Superfood Spotlight: Goji berries

During the Tang dynasty circa 800 AD, there was a Buddhist temple that was covered with goji vines. Over the years, countless berries fell into the well that supplied water to the monks who lived and prayed at the temple. These monks became famous because into their old age – well beyond 80 years old – they maintained full black heads of hair, lost no teeth and exuded the glow of good health in their faces. According to Earl Mindell, who, centuries later, documented the remarkable longevity and health of the Tang monks, one man even lived to be 252 years old! How has this accomplished? By the daily consumption of goji berries.

Despite it’s wild popularity and fountain of health claims surrounding goji berries, we know very little about their effectiveness and mechanisms for improving health because the human or animal studies on goji berry therapy are few and far between. One of the more recent studies, which was sponsored by a goji berry juice company was published in the Journal of Alternative and Complementary Medicine. This short report found that consuming goji berry juice for as little as two weeks increased energy and improved gastrointestinal function in study participants. Other random studies support the use of goji berry juice to raise blood levels of antioxidants however the effect of this outcome on actually disease risk and mortality remains to be seen.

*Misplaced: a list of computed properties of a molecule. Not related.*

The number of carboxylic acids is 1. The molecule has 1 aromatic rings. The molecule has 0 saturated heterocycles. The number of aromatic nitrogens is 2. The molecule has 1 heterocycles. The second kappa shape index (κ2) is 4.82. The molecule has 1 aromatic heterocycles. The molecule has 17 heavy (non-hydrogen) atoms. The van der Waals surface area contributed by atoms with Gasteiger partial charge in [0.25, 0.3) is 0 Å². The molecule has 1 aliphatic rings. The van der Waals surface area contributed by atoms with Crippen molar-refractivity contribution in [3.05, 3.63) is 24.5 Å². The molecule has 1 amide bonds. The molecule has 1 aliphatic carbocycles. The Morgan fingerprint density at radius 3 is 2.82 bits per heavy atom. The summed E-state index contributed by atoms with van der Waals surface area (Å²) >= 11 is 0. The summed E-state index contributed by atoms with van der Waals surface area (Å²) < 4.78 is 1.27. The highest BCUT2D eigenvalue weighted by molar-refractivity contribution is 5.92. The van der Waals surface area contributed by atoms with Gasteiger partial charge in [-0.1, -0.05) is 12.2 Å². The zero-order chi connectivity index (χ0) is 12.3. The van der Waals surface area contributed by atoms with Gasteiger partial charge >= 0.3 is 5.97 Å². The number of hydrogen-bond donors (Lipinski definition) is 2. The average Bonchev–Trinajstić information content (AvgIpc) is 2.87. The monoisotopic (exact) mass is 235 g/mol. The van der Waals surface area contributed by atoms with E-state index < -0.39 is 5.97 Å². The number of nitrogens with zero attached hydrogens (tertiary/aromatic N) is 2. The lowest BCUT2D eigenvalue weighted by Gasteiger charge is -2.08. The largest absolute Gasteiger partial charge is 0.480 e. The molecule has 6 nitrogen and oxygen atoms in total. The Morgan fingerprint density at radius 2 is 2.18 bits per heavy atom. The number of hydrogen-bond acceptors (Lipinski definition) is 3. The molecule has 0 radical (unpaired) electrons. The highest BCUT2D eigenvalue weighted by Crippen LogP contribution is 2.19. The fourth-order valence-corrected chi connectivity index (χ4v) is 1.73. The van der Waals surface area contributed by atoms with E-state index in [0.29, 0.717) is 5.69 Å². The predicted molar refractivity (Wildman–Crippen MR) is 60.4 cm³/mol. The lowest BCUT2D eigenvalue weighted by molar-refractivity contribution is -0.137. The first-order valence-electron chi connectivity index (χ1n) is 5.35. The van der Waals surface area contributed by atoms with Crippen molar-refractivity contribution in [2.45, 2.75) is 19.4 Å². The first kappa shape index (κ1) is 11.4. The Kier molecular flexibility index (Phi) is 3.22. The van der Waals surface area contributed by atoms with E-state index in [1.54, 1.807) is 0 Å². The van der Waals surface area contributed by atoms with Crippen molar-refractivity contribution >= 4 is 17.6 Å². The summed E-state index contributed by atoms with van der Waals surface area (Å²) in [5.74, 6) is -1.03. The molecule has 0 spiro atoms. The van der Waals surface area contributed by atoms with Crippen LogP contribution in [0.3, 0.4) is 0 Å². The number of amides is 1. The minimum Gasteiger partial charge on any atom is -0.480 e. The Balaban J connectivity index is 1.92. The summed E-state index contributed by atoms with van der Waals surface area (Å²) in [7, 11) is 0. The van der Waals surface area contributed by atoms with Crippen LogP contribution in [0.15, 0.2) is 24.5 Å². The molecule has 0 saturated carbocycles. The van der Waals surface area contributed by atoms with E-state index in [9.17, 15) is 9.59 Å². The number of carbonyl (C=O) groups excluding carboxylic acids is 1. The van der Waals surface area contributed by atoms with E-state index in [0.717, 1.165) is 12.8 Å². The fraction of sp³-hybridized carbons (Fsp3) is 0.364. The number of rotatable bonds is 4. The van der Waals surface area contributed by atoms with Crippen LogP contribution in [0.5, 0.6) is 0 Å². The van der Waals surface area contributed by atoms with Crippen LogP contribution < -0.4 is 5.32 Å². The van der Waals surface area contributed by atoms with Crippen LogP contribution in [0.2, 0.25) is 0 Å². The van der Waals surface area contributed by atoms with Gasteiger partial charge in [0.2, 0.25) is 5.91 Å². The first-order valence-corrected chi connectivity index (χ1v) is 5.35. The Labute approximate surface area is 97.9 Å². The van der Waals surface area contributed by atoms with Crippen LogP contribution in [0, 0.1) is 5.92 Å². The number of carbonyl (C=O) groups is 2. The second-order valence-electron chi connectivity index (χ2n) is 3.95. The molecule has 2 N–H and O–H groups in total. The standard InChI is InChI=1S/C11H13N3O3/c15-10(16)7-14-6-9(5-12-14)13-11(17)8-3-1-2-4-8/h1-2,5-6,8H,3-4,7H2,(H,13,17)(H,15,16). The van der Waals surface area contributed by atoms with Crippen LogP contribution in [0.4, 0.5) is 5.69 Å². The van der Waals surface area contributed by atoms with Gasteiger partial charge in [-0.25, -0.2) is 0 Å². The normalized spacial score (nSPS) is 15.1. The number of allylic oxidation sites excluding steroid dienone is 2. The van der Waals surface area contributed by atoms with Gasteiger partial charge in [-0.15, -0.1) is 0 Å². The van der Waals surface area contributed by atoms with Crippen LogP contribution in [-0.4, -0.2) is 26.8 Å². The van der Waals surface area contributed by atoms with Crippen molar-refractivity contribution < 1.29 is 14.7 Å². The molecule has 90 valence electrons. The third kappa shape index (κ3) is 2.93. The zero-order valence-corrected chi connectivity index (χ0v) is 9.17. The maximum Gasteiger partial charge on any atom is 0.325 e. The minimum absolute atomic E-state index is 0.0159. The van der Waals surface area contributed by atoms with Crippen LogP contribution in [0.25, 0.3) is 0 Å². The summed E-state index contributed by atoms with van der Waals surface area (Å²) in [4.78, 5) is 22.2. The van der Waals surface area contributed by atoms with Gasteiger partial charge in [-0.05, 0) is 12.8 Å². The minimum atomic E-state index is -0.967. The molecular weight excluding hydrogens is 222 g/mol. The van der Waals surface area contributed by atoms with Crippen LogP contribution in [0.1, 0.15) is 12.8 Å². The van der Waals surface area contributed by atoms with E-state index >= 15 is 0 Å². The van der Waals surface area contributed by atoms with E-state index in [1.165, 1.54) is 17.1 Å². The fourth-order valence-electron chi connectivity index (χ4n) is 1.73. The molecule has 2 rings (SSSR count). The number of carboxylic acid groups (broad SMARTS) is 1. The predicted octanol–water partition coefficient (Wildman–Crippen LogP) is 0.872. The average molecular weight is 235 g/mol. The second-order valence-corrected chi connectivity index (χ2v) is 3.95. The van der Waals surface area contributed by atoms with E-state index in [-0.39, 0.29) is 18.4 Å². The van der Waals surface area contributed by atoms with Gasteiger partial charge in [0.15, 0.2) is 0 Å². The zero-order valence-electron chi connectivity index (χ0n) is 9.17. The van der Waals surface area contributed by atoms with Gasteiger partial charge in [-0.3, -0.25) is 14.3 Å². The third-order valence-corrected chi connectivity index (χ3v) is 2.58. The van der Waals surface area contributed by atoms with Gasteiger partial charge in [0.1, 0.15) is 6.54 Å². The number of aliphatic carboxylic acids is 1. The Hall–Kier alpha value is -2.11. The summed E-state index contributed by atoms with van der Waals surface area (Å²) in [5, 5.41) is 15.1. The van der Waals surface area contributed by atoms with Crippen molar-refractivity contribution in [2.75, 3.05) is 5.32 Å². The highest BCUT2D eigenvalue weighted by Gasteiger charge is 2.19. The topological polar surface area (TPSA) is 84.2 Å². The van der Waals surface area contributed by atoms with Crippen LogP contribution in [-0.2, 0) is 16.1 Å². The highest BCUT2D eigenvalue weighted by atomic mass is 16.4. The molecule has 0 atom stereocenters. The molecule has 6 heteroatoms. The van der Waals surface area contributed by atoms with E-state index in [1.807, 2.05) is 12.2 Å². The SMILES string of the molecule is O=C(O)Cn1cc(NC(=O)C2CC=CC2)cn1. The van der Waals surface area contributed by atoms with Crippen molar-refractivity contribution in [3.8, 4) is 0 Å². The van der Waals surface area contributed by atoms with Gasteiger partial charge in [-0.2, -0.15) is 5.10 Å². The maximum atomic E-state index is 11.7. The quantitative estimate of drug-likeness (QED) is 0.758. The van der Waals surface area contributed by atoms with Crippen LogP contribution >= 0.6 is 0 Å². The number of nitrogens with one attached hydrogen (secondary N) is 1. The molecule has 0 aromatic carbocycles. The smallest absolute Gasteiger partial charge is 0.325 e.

Basic studies of the plant’s chemical composition reveals that the goji berry fruit and the goji plant’s roots contain two powerful phytochemicals, beta-sitosterol and kukoamine, which have cholesterol-lowering effects. For this reason, goji berries have been contraindicated for people on warfarin as a blood thinner. Beta-sitosterol, which is also found in soybeans, is similar to the molecular structure of cholesterol and thus can compete with cholesterol for absorption into the bloodstream. Kukoamine, a lesser known phytochemical which is also found in potatoes and tomatoes, has the ability to lower blood pressure as well as cholesterol. Very little is known about the mechanism of kukoamine’s benefits in the body. Goji berries are also high in antioxidant beta-carotene, zeaxanthin and vitamin C.

Unlike evidence to support their hype, there’s no shortage of ways to enjoy the slightly sweet, slightly bitter taste of goji berries. Dried goji berries can be brewed into an energizing tea that rivals the effects of green tea. You can also add a handful of the little red gems to soups and salads for a finishing splash of color and nutrients. Goji berries pair well with fruits in smoothies, desserts and on cereal but can also find a place in savoury cuisine like steamed mushrooms and chicken and other Chinese dishes.

References
Leslie Beck Website – accessed 17 September 2010
An apple a day by Joe Schwarz. Harper Collins, 2007. p 323-326.

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